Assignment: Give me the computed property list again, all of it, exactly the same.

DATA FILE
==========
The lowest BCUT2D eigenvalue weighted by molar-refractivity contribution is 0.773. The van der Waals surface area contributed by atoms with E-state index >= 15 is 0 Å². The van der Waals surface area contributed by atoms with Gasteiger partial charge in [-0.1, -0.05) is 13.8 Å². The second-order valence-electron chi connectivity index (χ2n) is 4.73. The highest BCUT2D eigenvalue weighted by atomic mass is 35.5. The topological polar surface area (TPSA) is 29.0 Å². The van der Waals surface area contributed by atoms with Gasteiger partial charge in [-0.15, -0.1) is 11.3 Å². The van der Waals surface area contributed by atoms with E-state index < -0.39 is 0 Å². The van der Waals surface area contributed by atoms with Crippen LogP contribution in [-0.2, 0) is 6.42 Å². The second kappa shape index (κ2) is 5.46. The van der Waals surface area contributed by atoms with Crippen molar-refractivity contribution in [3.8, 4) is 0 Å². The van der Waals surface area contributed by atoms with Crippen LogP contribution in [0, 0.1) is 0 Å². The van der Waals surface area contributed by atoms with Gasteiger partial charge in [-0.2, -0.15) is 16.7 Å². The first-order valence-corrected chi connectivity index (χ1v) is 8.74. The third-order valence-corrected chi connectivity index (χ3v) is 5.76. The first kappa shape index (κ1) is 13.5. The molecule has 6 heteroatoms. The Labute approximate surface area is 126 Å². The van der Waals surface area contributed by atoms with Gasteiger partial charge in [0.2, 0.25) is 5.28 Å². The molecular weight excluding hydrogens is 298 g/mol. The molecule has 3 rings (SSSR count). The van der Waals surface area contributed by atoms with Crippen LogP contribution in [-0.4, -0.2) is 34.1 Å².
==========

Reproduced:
The lowest BCUT2D eigenvalue weighted by molar-refractivity contribution is 0.773. The van der Waals surface area contributed by atoms with E-state index >= 15 is 0 Å². The van der Waals surface area contributed by atoms with Gasteiger partial charge in [-0.1, -0.05) is 13.8 Å². The second-order valence-electron chi connectivity index (χ2n) is 4.73. The highest BCUT2D eigenvalue weighted by atomic mass is 35.5. The topological polar surface area (TPSA) is 29.0 Å². The van der Waals surface area contributed by atoms with Gasteiger partial charge in [-0.15, -0.1) is 11.3 Å². The van der Waals surface area contributed by atoms with E-state index < -0.39 is 0 Å². The van der Waals surface area contributed by atoms with Crippen LogP contribution in [-0.2, 0) is 6.42 Å². The second kappa shape index (κ2) is 5.46. The van der Waals surface area contributed by atoms with Crippen molar-refractivity contribution in [3.8, 4) is 0 Å². The van der Waals surface area contributed by atoms with Crippen LogP contribution in [0, 0.1) is 0 Å². The van der Waals surface area contributed by atoms with Gasteiger partial charge in [-0.2, -0.15) is 16.7 Å². The first-order valence-corrected chi connectivity index (χ1v) is 8.74. The third-order valence-corrected chi connectivity index (χ3v) is 5.76. The first kappa shape index (κ1) is 13.5. The molecule has 6 heteroatoms. The Labute approximate surface area is 126 Å². The van der Waals surface area contributed by atoms with Gasteiger partial charge in [0.2, 0.25) is 5.28 Å². The molecular weight excluding hydrogens is 298 g/mol. The molecule has 3 rings (SSSR count). The van der Waals surface area contributed by atoms with Crippen LogP contribution in [-0.4, -0.2) is 34.1 Å².